Americans and, I suppose, westerners in general, tend to have a somewhat vague mental image of Japan prior to the twentieth century. Rickety wooden temples, paper houses, zen gardens, skilled artisans, rice paddies, fishing villages, mountainous wilderness with the occasional samurai warrior wandering about looking for an injustice to set right.
The notion that they had cities and a bustling economy just as the Europeans did may not filter through. More’s the pity. The time and the players make for some fascinating stuff. Consider the Mitsui family.
The clan had been samurai for generation, but lost power and land in the Wars of Unification. One goes with the flow. Hachirobei’s father, having seen that the merchant class prospered mightily in times of peace, elected to lose status as well. He sold off the swords and turned his hand to brewing saki and soy sauce. This was no small gesture, but he really had little choice in the matter. Sadly, he did not live long enough to see the final pay off.
Hachirobei was his youngest son and the one who figured out how to direct the ancestral energy and boldness into the new world of commerce. He and his brother sold silk, generally to the gentry, generally on credit. The lessons of Ginger and Pickles soon came home to him, and he came up with a new business model which he put on the front of their shop: CASH ONLY AND ONE PRICE ONLY.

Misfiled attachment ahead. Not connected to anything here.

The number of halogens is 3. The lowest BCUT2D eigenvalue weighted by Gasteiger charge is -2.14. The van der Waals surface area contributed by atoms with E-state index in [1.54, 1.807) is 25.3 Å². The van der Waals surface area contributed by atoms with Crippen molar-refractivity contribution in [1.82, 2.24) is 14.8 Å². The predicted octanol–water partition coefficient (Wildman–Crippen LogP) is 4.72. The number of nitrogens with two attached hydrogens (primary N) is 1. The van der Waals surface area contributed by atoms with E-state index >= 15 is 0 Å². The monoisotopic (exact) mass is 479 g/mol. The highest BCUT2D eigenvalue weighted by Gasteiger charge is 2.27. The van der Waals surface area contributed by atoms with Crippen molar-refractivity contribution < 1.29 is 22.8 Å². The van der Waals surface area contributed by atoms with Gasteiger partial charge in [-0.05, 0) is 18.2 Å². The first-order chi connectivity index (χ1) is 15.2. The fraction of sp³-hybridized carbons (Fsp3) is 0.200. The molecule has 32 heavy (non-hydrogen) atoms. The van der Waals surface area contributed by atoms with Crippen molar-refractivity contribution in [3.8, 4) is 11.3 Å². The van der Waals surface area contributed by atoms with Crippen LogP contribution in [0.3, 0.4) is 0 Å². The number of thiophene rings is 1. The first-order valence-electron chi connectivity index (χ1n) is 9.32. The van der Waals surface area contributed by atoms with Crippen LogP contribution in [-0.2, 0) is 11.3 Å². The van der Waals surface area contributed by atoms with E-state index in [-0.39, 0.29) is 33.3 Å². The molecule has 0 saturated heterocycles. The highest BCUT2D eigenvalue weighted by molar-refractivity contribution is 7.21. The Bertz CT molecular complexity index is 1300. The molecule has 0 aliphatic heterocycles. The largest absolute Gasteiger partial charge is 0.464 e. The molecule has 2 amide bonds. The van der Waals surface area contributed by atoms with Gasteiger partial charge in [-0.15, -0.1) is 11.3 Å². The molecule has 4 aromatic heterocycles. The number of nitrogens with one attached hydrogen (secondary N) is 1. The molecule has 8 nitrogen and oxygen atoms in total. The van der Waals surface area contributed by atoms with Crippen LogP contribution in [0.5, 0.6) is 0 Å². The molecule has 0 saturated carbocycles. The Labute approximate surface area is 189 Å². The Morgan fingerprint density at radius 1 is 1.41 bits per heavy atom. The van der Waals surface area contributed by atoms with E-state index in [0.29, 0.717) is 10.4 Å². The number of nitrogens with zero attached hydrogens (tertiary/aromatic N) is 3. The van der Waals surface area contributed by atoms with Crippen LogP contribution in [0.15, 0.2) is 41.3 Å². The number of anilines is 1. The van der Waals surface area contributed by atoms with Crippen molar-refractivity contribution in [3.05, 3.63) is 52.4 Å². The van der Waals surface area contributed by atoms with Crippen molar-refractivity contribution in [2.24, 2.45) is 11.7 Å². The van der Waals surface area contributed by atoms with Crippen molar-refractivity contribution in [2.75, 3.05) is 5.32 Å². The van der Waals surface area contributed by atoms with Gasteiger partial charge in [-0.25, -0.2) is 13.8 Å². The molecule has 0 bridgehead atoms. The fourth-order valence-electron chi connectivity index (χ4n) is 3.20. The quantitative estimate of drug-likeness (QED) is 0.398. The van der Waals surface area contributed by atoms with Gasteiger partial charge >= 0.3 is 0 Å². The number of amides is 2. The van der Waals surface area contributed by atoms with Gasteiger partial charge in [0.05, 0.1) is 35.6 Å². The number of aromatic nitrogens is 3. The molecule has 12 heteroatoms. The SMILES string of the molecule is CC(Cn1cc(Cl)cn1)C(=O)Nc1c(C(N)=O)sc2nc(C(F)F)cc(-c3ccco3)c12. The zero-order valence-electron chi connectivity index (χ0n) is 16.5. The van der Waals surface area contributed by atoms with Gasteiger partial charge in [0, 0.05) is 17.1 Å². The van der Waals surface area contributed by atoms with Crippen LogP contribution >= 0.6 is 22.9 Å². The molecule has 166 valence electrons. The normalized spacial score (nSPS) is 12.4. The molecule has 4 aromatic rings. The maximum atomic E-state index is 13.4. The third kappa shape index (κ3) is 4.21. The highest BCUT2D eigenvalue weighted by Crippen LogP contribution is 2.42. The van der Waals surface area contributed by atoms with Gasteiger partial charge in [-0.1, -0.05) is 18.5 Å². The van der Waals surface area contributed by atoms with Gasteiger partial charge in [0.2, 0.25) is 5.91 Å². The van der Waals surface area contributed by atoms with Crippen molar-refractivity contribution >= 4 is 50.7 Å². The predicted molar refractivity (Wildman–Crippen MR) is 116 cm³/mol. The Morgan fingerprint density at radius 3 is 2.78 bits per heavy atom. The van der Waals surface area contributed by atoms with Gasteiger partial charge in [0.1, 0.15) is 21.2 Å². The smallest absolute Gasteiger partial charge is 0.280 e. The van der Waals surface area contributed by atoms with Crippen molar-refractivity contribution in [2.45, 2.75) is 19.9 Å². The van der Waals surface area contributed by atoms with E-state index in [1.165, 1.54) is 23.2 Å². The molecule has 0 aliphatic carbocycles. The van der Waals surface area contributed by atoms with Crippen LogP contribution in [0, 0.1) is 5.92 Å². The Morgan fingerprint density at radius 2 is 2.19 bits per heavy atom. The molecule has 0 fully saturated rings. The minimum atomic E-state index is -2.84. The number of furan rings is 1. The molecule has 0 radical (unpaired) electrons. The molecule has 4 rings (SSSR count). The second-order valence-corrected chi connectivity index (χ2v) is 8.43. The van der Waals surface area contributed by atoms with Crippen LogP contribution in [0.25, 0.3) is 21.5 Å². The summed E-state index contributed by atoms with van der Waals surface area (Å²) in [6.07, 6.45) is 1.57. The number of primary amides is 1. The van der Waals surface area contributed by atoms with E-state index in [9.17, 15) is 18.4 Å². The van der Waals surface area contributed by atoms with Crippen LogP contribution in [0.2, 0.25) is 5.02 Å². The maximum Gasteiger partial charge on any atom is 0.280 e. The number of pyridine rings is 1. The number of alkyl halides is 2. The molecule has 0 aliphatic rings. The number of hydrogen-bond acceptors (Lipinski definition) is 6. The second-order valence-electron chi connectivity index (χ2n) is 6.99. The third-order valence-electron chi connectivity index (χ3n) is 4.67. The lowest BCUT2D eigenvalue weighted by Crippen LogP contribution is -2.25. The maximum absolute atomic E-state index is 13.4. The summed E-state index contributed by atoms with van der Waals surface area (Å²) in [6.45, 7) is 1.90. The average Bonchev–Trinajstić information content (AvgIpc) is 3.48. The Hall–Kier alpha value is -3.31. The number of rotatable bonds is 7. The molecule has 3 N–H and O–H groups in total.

What he lost in the high end trade he more than made up for in the rising middle class. It worked. With a more predictable cash flow and no anxiety about non-payment, the store boomed and he was soon expanding into other cities and doing well wherever he went. He pioneered marketing by giving away umbrellas with the company logo and paying playwrights to mention his stores in the dialogue.
By the end of the 17th century, he had a thousand branches across Japan. And he was branching out, this time into banking. Sticking to his guns, so to speak, he lent not to high society, who have never been a good risk, but to merchants, who had a care for their reputations. This is not to say he was adverse to dealing with the high and mighty. He arranged with the Shogun to care for his cash management, effectively becoming banker to the government. Taxes paid in rice which was sold and silver and gold transported – all very labor intensive and dangerous. Hachirobei contracted with the Shogun to arrange deposits of gold from Osaka to the treasury at Yedo on terms that effectively gave Mitsui six months use of cash at no cost, a float he put to good use in buying and selling yet more stock.
As an employer, he was progressive. His managers were enrolled in profit-sharing and his employees were provided shelter and health care benefits.
He died and ensured that his descendents would keep the enterprise together, in the family, and going strong, which is pretty much the case. Shirt sleeves to shirt sleeves in three generations is the cliche, and in general it takes a stupendous fortune to beat it. Mitsui has succeeded over three hundred years.
Not a lot of competition on that score.
John G Roberts, Mitsui: Three Centuries of Japanese Business
Oland D. Russell, The House of Mitsui.